Ancient minor motifs are also used to refer to reappearing characters, symbols that support major ancient motifs such as the creation account, which begins with a dark, watery chaotic pre-creative state. On the other hand, the ancient story and allegory refer to non-historical stories and allegories that are used in the Bible to reveal spiritual truth. For instance in Genesis, the account of the Garden of Eden features a fast-talking snake, a mystical tree that imparts the knowledge of good and evil, a mystical tree that imparts eternal life, a flaming sword flashing back and forth to protect the garden as well as the mystical creatures such as the cherubim. Historicization is also vividly presented in Genesis 1 to 11 as it represents the transformation of the non-historical account into a historical account. In this context, the redactor of the book of Genesis 2 to 3 into a historical account. In the book of Genesis alone, the redactor added the subtitle, “This is the account of…” 10 times of which six times are contained in Genesis 1 to 11.

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  1. Origin of Genesis 1-11:

Re-Cycled & Reinterpreted ANE Motifs of Origins Theory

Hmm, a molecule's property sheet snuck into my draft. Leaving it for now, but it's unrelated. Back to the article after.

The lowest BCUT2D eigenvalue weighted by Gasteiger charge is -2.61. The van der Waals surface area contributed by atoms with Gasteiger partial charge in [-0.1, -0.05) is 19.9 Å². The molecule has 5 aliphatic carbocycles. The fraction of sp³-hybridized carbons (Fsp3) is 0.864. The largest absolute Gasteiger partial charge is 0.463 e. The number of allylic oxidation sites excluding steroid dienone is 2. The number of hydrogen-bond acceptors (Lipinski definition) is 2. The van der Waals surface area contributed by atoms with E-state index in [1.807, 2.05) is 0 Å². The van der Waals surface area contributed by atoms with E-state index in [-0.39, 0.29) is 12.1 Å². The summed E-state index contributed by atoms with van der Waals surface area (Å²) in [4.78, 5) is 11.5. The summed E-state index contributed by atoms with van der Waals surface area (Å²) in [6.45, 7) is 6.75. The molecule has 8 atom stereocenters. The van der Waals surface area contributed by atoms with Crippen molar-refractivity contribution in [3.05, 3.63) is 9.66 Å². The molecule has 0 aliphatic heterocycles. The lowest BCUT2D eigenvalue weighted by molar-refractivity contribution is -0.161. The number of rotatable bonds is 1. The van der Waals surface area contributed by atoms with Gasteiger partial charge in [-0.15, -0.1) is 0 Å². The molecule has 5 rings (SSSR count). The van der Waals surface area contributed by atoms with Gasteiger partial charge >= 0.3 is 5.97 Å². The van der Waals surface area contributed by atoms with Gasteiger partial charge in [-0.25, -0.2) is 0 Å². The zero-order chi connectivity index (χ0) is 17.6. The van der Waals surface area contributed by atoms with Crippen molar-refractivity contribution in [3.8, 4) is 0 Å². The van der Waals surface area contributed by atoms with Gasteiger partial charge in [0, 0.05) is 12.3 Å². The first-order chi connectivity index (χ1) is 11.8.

There is evidence that the Origins of Genesis are recycled and reinterpreted by different civilizations. The Egyptians and Mesopotamians conceived the Motifs of Origins as an oral form before developing written accounts of the same. Written accounts of Origins by the Egyptians and Mesopotamians can be traced to a period between 3000 and 1500 BC/E. In 1200 BC/E, the first archaeological evidence for the existence of Israel is passed down among the Hebrews in oral form. Through inspiration by God, the Hebrews reinterpreted and recycled ANE Motifs of Origin by replacing pagan theology with inerrant Spiritual Truths. This was done by including some actual historical events and actual people remembered in oral traditions among the Hebrews. Increasing literacy among the Hebrews in years between 1000 BC/E and 500 BC/E led to the development of two Accounts of Origins. The Jahwist Account of Origins was written in 1000 BC/E, followed by the Priestly Account of Origins in about 500 BC/E. 

  1. An EXEGESIS of GENESIS 1-11